This skill is all about individuals being equipped to manage their emotions effectively and being able to remain motivated, and ultimately to motivate others, even when facing setbacks.

The early steps focus on identifying emotions - particularly feeling positive or negative. Building off that is the ability to keep trying - and then staying calm, thinking about what went wrong, and trying to cheer up and encourage others.

The focus then turns to identifying new opportunities in difficult situations, sharing those, and adapting or creating plans accordingly. At more advanced steps, individuals identify and manage risks and gains in opportunities.

Finally, individuals support others to stay positive by managing their own response, helping others to see opportunities and creating plans to achieve them.

Aiming High

The ability to set clear, tangible goals and devise a robust route to achieving them
This skill is about being able to plan effectively - both to achieve organisational goals, and also to set their own personal development targets. Initially, this is about knowing when something is too difficult, and having a sense of what doing well looks like for an individual.

The focus is then about working with care and attention, taking pride in success and having a positive approach to new challenges. Building on this, individuals set goals for themselves, informed by an understanding of what is needed, and then be able to order and prioritise tasks, secure resources and involve others effectively.

At the higher steps, the focus is creating plans informed by an individual's skill set, with clear targets, and building on external views. At the most advanced level, individuals develop long-term strategies. These are informed by an assessment of internal and external factors, structured through regular milestones and feedback loops.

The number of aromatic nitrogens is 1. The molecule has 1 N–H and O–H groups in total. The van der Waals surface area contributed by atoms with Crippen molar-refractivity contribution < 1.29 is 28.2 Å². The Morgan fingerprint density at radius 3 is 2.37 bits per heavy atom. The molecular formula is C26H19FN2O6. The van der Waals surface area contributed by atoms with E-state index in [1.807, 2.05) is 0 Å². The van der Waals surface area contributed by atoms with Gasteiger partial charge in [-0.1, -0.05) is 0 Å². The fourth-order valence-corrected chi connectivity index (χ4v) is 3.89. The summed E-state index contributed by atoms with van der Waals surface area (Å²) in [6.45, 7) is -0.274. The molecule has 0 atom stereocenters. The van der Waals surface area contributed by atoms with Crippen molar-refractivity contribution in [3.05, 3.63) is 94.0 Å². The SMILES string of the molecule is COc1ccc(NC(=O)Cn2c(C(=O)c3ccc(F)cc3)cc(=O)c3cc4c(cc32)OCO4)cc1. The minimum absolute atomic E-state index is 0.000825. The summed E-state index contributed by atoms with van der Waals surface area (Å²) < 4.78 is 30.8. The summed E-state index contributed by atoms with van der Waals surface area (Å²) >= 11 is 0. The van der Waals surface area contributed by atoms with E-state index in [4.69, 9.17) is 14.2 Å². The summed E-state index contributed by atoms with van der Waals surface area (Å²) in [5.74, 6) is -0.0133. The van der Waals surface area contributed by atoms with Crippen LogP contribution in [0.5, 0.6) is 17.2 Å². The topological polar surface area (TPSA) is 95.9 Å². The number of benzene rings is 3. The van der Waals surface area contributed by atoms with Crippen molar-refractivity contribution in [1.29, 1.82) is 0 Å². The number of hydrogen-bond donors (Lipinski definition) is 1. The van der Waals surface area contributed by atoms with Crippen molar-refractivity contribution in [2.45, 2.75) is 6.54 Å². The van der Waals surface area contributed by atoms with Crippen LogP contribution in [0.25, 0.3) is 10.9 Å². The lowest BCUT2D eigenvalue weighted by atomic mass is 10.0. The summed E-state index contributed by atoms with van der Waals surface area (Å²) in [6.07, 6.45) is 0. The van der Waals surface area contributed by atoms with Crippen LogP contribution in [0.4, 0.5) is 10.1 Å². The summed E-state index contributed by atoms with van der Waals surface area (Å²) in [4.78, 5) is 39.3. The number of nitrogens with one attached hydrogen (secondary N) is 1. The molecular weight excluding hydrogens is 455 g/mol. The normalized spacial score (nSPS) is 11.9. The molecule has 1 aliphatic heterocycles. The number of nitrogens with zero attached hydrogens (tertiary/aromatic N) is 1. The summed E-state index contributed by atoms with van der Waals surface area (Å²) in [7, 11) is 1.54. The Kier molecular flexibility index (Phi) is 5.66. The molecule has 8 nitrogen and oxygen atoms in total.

Supporting, encouraging and developing others to achieve a shared goal
This skill is relevant not only for individuals in positions of management with formal power, but also for individuals working with peers in teams.

At the earliest stages, the focus is on basic empathy - understanding their own feelings, being able to share them, and recognising the feelings of others. The focus is on managing - dividing up tasks, managing time and sharing resources, managing group discussions and dealing with disagreements.

Beyond that, individuals build their awareness of their own strengths and weaknesses, and those of their teams. This allows them to allocate tasks effectively. They then build techniques to mentor, coach and motivate others. At the highest steps, individuals will be able to reflect on their own leadership style and understand its effect on others.

Ultimately, they should be able to build on their strengths and mitigate their weaknesses, and adapt their leadership style to the situation.


Working cooperatively with others towards achieving a shared goal
This skill applies to working within both formal and informal teams, and also with customers, clients or other stakeholders. Initially, this is about individuals fulfilling expectations around being positive, behaving appropriately, being timely and reliable and taking responsibility. This extends to understanding and respecting diversity of others' cultures, beliefs and backgrounds.

The next steps focus on making a contribution to a team through group decision making recognising the value of others' ideas and encourage others to contribute too.Beyond that, individuals improve their teams through managing conflict and building relationships beyond the immediate team. At the top steps, individuals focus on how they influence their team through suggesting improvements and learning lessons from setbacks.

Ultimately, individuals support the team by evaluating others strengths and weaknesses and bringing in external expertise and relationships.